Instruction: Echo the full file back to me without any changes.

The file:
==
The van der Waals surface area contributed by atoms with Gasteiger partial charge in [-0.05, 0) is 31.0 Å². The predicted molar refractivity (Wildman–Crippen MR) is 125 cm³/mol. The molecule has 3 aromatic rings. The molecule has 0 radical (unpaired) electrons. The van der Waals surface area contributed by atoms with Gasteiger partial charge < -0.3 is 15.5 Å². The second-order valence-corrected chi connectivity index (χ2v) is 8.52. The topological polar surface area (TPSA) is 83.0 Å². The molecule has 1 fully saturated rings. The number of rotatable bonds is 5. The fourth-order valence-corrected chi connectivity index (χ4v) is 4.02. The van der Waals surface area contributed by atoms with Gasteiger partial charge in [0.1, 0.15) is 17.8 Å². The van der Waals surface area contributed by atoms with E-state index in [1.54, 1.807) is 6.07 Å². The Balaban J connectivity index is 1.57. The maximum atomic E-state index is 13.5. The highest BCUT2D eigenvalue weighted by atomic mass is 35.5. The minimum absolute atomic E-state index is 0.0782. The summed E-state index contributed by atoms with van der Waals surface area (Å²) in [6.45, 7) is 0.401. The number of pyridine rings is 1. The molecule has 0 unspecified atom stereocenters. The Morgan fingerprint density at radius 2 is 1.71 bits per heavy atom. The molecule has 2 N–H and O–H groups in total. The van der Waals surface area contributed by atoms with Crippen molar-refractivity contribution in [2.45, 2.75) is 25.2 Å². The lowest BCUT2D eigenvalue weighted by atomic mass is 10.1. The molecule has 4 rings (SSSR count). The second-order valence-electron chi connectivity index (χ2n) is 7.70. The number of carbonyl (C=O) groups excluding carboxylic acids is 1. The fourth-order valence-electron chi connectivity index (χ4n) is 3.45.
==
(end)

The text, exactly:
The van der Waals surface area contributed by atoms with Gasteiger partial charge in [-0.05, 0) is 31.0 Å². The predicted molar refractivity (Wildman–Crippen MR) is 125 cm³/mol. The molecule has 3 aromatic rings. The molecule has 0 radical (unpaired) electrons. The van der Waals surface area contributed by atoms with Gasteiger partial charge < -0.3 is 15.5 Å². The second-order valence-corrected chi connectivity index (χ2v) is 8.52. The topological polar surface area (TPSA) is 83.0 Å². The molecule has 1 fully saturated rings. The number of rotatable bonds is 5. The fourth-order valence-corrected chi connectivity index (χ4v) is 4.02. The van der Waals surface area contributed by atoms with Gasteiger partial charge in [0.1, 0.15) is 17.8 Å². The van der Waals surface area contributed by atoms with E-state index in [1.54, 1.807) is 6.07 Å². The Balaban J connectivity index is 1.57. The maximum atomic E-state index is 13.5. The highest BCUT2D eigenvalue weighted by atomic mass is 35.5. The minimum absolute atomic E-state index is 0.0782. The summed E-state index contributed by atoms with van der Waals surface area (Å²) in [6.45, 7) is 0.401. The number of pyridine rings is 1. The molecule has 0 unspecified atom stereocenters. The Morgan fingerprint density at radius 2 is 1.71 bits per heavy atom. The molecule has 2 N–H and O–H groups in total. The van der Waals surface area contributed by atoms with Crippen molar-refractivity contribution in [2.45, 2.75) is 25.2 Å². The lowest BCUT2D eigenvalue weighted by atomic mass is 10.1. The molecule has 4 rings (SSSR count). The second-order valence-electron chi connectivity index (χ2n) is 7.70. The number of carbonyl (C=O) groups excluding carboxylic acids is 1. The fourth-order valence-electron chi connectivity index (χ4n) is 3.45.